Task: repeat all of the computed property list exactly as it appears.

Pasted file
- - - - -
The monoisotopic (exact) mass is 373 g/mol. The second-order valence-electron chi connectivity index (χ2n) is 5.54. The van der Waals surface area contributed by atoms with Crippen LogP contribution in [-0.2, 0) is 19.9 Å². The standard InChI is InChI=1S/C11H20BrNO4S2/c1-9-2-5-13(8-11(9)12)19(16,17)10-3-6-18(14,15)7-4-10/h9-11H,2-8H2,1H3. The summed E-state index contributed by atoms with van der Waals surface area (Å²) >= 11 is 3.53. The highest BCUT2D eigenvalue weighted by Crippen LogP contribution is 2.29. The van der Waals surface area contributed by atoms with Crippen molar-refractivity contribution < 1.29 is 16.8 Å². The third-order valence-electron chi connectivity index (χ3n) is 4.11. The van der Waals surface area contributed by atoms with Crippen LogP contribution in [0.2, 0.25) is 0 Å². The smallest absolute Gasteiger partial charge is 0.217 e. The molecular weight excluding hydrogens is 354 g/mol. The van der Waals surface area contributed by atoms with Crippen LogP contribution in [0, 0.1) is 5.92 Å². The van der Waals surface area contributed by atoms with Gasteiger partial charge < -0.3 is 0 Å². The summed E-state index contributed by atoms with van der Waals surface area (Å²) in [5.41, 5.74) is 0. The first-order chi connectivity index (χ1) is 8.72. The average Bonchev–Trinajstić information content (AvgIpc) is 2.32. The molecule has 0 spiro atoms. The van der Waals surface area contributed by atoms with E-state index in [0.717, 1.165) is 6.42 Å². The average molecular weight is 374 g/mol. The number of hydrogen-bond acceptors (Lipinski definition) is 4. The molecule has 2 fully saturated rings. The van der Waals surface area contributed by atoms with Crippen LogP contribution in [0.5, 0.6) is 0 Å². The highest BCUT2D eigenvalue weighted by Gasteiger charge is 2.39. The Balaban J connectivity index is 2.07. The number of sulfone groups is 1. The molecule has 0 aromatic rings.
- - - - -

The monoisotopic (exact) mass is 373 g/mol. The second-order valence-electron chi connectivity index (χ2n) is 5.54. The van der Waals surface area contributed by atoms with Crippen LogP contribution in [-0.2, 0) is 19.9 Å². The standard InChI is InChI=1S/C11H20BrNO4S2/c1-9-2-5-13(8-11(9)12)19(16,17)10-3-6-18(14,15)7-4-10/h9-11H,2-8H2,1H3. The summed E-state index contributed by atoms with van der Waals surface area (Å²) >= 11 is 3.53. The highest BCUT2D eigenvalue weighted by Crippen LogP contribution is 2.29. The van der Waals surface area contributed by atoms with Crippen molar-refractivity contribution < 1.29 is 16.8 Å². The third-order valence-electron chi connectivity index (χ3n) is 4.11. The van der Waals surface area contributed by atoms with Crippen LogP contribution in [0.2, 0.25) is 0 Å². The smallest absolute Gasteiger partial charge is 0.217 e. The molecular weight excluding hydrogens is 354 g/mol. The van der Waals surface area contributed by atoms with Crippen LogP contribution in [0, 0.1) is 5.92 Å². The van der Waals surface area contributed by atoms with Gasteiger partial charge < -0.3 is 0 Å². The summed E-state index contributed by atoms with van der Waals surface area (Å²) in [5.41, 5.74) is 0. The first-order chi connectivity index (χ1) is 8.72. The average Bonchev–Trinajstić information content (AvgIpc) is 2.32. The molecule has 0 spiro atoms. The van der Waals surface area contributed by atoms with E-state index in [0.717, 1.165) is 6.42 Å². The average molecular weight is 374 g/mol. The number of hydrogen-bond acceptors (Lipinski definition) is 4. The molecule has 2 fully saturated rings. The van der Waals surface area contributed by atoms with Crippen LogP contribution in [0.5, 0.6) is 0 Å². The highest BCUT2D eigenvalue weighted by Gasteiger charge is 2.39. The Balaban J connectivity index is 2.07. The number of sulfone groups is 1. The molecule has 0 aromatic rings.